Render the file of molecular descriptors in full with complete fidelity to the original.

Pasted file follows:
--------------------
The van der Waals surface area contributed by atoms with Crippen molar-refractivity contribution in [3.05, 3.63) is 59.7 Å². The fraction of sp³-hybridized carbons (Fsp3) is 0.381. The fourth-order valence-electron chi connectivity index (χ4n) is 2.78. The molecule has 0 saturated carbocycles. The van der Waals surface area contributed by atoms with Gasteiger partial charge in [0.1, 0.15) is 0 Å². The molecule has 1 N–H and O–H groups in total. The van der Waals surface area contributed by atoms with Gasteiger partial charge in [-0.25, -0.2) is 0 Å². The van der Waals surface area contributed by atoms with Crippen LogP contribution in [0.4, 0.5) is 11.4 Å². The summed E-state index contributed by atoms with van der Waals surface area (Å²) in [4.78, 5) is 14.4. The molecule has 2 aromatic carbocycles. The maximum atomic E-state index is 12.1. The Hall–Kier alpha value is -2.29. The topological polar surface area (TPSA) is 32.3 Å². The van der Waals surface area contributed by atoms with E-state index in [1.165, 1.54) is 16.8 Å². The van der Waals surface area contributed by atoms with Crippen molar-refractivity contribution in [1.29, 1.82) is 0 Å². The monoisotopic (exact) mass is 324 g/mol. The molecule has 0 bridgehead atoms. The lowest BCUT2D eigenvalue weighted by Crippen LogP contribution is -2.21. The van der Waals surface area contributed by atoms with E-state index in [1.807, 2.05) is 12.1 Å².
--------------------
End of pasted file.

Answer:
The van der Waals surface area contributed by atoms with Crippen molar-refractivity contribution in [3.05, 3.63) is 59.7 Å². The fraction of sp³-hybridized carbons (Fsp3) is 0.381. The fourth-order valence-electron chi connectivity index (χ4n) is 2.78. The molecule has 0 saturated carbocycles. The van der Waals surface area contributed by atoms with Gasteiger partial charge in [0.1, 0.15) is 0 Å². The molecule has 1 N–H and O–H groups in total. The van der Waals surface area contributed by atoms with Gasteiger partial charge in [-0.25, -0.2) is 0 Å². The van der Waals surface area contributed by atoms with Crippen LogP contribution in [0.4, 0.5) is 11.4 Å². The summed E-state index contributed by atoms with van der Waals surface area (Å²) in [4.78, 5) is 14.4. The molecule has 2 aromatic carbocycles. The maximum atomic E-state index is 12.1. The Hall–Kier alpha value is -2.29. The topological polar surface area (TPSA) is 32.3 Å². The van der Waals surface area contributed by atoms with E-state index in [1.165, 1.54) is 16.8 Å². The van der Waals surface area contributed by atoms with Crippen molar-refractivity contribution in [1.29, 1.82) is 0 Å². The monoisotopic (exact) mass is 324 g/mol. The molecule has 0 bridgehead atoms. The lowest BCUT2D eigenvalue weighted by Crippen LogP contribution is -2.21. The van der Waals surface area contributed by atoms with E-state index in [1.807, 2.05) is 12.1 Å².